New research unveils structures of a key receptor, shedding light on interplay between nerves and muscle
Posted on Wednesday, February 16, 2022
By David McFadden
New research co-led by a uOttawa Faculty of Medicine professor is shedding light on some of the mysterious dynamics that define the interplay between nerves and muscle. The findings could lead to a better understanding of a range of neurological disorders and help pave the way for the design of drugs to target them.
With a team of international collaborators, uOttawa’s Dr. John Baenziger employed a technique called cryo-electron microscopy, a groundbreaking technology in structural biology that provides scientists with unprecedented views of the inner workings of the molecules in cells. This work was done while he was on sabbatical in France, benefiting from powerful microscopes at L'Institut de Biologie Structurale in Grenoble.
The state-of-the-art technology helped the research team solve atomic resolution structures of the muscle-type nicotinic acetylcholine receptor, or nAChR. That’s an important family of proteins that has been studied widely in large part because understanding its function can help unlock treatment paths for neurological and neurodegenerative disorders. But over decades, progress has been limited by the absence of high-resolution images of structures that allow scientists to better understand their atomic details.
Now, in a study just published online in Neuron, an influential peer-reviewed journal in the field of neuroscience, Dr. Baenziger and his colleagues solved for the first time three structures of the nAChR found in electric rays. In a quirk of science, these ocean bottom-dwellers of the Torpedo genus happen to have nAChR in abundance.
One of the structures was solved in the absence of any bound neurotransmitter, one in the presence of a bound neurotransmitter, and a third in the presence of bound nicotine.
These newly revealed structures provide the first atomic-level insight into the mechanisms by which neurotransmitter binding leads to muscle nAChR activation, according to Dr. Baenziger, one of the two senior authors and the lead contact for the study.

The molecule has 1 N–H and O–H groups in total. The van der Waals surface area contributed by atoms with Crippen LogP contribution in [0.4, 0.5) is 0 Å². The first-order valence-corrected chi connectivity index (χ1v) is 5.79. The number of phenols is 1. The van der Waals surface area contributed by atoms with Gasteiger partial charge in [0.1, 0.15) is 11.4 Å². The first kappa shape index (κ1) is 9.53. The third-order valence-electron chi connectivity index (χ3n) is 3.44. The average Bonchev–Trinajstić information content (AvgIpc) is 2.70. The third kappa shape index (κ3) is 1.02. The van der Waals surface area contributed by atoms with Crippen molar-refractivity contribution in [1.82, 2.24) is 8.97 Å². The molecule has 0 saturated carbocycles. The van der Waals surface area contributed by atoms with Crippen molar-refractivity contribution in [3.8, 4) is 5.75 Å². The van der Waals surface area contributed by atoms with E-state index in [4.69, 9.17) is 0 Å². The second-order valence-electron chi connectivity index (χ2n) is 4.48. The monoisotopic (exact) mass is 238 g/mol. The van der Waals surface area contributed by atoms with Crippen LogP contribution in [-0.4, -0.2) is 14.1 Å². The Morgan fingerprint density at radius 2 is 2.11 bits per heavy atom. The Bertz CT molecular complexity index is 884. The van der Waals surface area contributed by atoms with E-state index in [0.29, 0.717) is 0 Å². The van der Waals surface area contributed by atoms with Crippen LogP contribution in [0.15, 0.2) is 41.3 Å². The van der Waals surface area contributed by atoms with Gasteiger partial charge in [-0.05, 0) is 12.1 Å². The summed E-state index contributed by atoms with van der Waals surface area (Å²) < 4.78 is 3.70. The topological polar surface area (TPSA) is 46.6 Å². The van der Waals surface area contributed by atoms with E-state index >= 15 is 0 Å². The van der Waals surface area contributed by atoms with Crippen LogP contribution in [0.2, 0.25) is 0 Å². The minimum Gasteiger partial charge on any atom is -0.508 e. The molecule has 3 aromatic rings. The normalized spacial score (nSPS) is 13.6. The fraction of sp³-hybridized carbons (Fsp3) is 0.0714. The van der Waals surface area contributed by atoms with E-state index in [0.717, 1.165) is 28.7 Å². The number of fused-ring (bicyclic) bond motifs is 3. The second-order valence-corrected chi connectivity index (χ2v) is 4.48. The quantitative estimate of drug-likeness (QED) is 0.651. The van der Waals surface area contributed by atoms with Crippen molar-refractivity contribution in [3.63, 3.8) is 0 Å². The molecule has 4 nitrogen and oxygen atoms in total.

“To better understand how these proteins work and to better understand how to target them with pharmaceuticals we need to solve their structures and then understand how neurotransmitter binding changes their structures leading to their activation,” he says.
One of the paper’s reviewers said the new research made “several unique and important contributions” and there was enough material to generate “dozens of further studies correlating structure with function.”
Nerves communicate with other nerves and with muscle by releasing chemical neurotransmitters that bind to receptors to generate a response. This receptor-mediated response is critical to proper function. But genetic mutations ultimately alter this response leading to disease.
Dr. Baenziger suggests that the team’s new insights will be of deep interest to scientists studying diseases such as congenital myasthenic syndrome and myasthenia gravis, both muscle-weakening disorders caused by a breakdown in the communication between nerves and muscles. He says the research might eventually lead to the development of new treatments for both, as well as other neurological ailments.
“These structures will help us understand the molecular processes that underlie both diseases and may eventually help us design therapeutics," says Dr. Baenziger, a professor in the Department of Biochemistry, Microbiology and Immunology.
The research detailed in Neuron also expands knowledge into how specific receptors bind nicotine—the highly addictive compound found in tobacco. Nicotine binding to nAChRs ultimately leads to the qualities that hook smokers and make that drug such a preventable cause of disease and death.
Dr. Baenziger says he hopes to return to France later this year to conduct more innovative research with his collaborators, including the study’s co-lead author Dr. Hugues Nury of L’Institut de Biologie Structurale and the Université Grenoble Alpes. Dr. Baenziger’s sabbatical stay between 2019 and 2020 was partly funded by the Université Grenoble Alpes.
“I hope that many more exciting things will come out of this collaboration,” he says.
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